Casa Adpropeixe / Carlos Castanheira & Clara Bastai

Architects: Carlos Castanheira & Clara Bastai, Arqtos Lda.
Location: Gerês,
Collaborators: Pedro Carvalho, João Figueiredo (3D)
Engineering: HDP, Gabinete de serviços e projectos de engenharia civil, Lda. / CONCILIARUM, Projectos e soluções de engenharia, Lda.
Carpentry & General Contractor: Carpicunha madeiras Lda.
Copper Works: ASA, Antonio Sousa Alves Lda.
Metal Works: Val e Quintão Lda.
Concrete: Imobiliaria CMCJC Lda.
Glass: Lusoduplo lda.
Exterior Works: Domingos Príncipe
Electricity: Electrilouro Lda.
Air Conditioning: Oliveira e Araújo Lda.
Domotics: Enancer Electronica Sa.
Canalization Works: Branco Pichelaria
Client: Tiago Sousa Lopes
Project Year: 2005-2008
Site Area: 18,700 sqm
Constructed Area: 190 sqm
Photographs: FG+SG - , Sergio Guerra

It is said and written, that the idea is to be found in the site and it’s true.

It’s not just the idea, but also the name that comes from the site.

Adpropeixe, which almost seems to be a name out of an Astérix book, is a part of the Gerês Natural Reserve, located in Vilar de Veiga, in the Terras do Bouro district. It’s just there, by the water, after passing the bridges and just before arriving at Gerês; the spa village.

It’s easier to access by boat than by road or cross-country. It is a unique place so the response to the commission also had to be unique and specific: a timber house.

The client, in love with Gerês, the reservoir and the water, had been looking for a site to buy to hopefully build a house.

After a long search, the chance arose to buy a site, where a tennis court had been built prior to the establishment of the Natural Reserve. This construction was legally and properly authorized at the time.

The pre-existence of this tennis court, which covered an area of 800m2, now allowed under the current regulations for the building of a house of up to 200m2 on the site. To get there, one has to climb the hill, along a sinuous tarmacadamed road, always rising until, when nearly at the top one starts to go down and down a narrow dirt track alongside perilous drops and stunning views.

The vegetation is dense and rich, although the traces of a forest fire that occurred some years ago in the area are still apparent. The court, a concrete slab painted green with a few white lines, which had once been used for playing tennis, was the only level plane in the whole 14,500 sqm site.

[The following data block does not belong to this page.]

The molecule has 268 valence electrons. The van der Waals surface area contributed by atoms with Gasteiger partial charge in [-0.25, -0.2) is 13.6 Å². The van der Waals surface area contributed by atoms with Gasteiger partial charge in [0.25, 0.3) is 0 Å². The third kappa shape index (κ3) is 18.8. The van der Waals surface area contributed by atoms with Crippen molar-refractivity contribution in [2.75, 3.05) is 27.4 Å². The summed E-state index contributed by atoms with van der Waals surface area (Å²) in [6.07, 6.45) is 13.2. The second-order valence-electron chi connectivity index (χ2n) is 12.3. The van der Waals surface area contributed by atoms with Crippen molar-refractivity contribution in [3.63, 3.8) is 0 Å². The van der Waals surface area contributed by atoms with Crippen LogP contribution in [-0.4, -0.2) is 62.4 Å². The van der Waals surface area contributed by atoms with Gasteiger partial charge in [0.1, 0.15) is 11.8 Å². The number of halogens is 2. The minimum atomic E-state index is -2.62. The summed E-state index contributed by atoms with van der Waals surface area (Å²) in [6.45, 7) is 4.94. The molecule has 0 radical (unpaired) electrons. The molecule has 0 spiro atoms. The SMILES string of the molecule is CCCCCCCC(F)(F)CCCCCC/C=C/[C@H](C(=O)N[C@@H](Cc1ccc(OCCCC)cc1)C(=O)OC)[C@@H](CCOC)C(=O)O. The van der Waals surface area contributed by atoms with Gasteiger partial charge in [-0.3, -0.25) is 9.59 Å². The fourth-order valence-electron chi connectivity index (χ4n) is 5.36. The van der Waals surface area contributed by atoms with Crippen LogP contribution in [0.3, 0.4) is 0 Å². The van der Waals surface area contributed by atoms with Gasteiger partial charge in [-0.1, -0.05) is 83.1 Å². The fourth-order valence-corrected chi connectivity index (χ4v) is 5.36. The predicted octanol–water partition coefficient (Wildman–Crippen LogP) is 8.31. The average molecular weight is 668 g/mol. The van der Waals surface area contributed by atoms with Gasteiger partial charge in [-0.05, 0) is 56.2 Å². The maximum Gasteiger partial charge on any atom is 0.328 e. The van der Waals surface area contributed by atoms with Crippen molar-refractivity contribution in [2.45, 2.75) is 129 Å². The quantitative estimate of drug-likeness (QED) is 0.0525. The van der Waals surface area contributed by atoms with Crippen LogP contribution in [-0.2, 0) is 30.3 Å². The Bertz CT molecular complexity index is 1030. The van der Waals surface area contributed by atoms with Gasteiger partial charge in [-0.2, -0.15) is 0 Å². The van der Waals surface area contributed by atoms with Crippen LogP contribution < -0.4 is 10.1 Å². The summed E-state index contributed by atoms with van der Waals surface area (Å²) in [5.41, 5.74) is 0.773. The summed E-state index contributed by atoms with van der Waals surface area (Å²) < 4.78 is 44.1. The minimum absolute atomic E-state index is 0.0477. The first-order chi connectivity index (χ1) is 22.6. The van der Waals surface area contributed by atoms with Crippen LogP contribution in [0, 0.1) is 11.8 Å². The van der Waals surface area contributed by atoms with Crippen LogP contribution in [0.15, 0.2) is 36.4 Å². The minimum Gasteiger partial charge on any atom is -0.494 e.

Nature adapted itself to this element that was set into the hillside. The court was already within the forest when we first visited the site.

On arriving by the upper path, the view is stunning, taking in the calmest area of the lake and almost allowing a glimpse of the bridges.

On the court or platform, the view is an interior one, as the dense vegetation blocks out the panoramic views.

The idea, obvious as it was, was there:

Arrival from above, elevation of the volume of the house above the level of the platform so as to ensure views into the distance and the use of the platform, the flat area, for service and circulation.

Arriving at the site from an outcrop of rock, access to the house is via a bridge at roof level. Coming down, one arrives at the main entrance door, which is actually not used very much.

The internal arrangement is simple: from the entrance area a corridor leads into to the living room and the kitchen and, at a slightly higher level, to three bedrooms with bathrooms.

From the living room, one has access to a large external terrace, nowadays called a deck. From the bedrooms one has access to a balcony which, due to a difference in level is separated from the large terrace, even though it is contained by it.

By placing external circulation on the periphery of the terrace, at a lower level, the visual interference of the necessary guard rail is avoided.

The house, or habitable volume, is elevated over the ground by 52 timber pillars that form an ordering and constructive network.

This same network, or logic, is developed in the construction of the slabs, walls and stairs.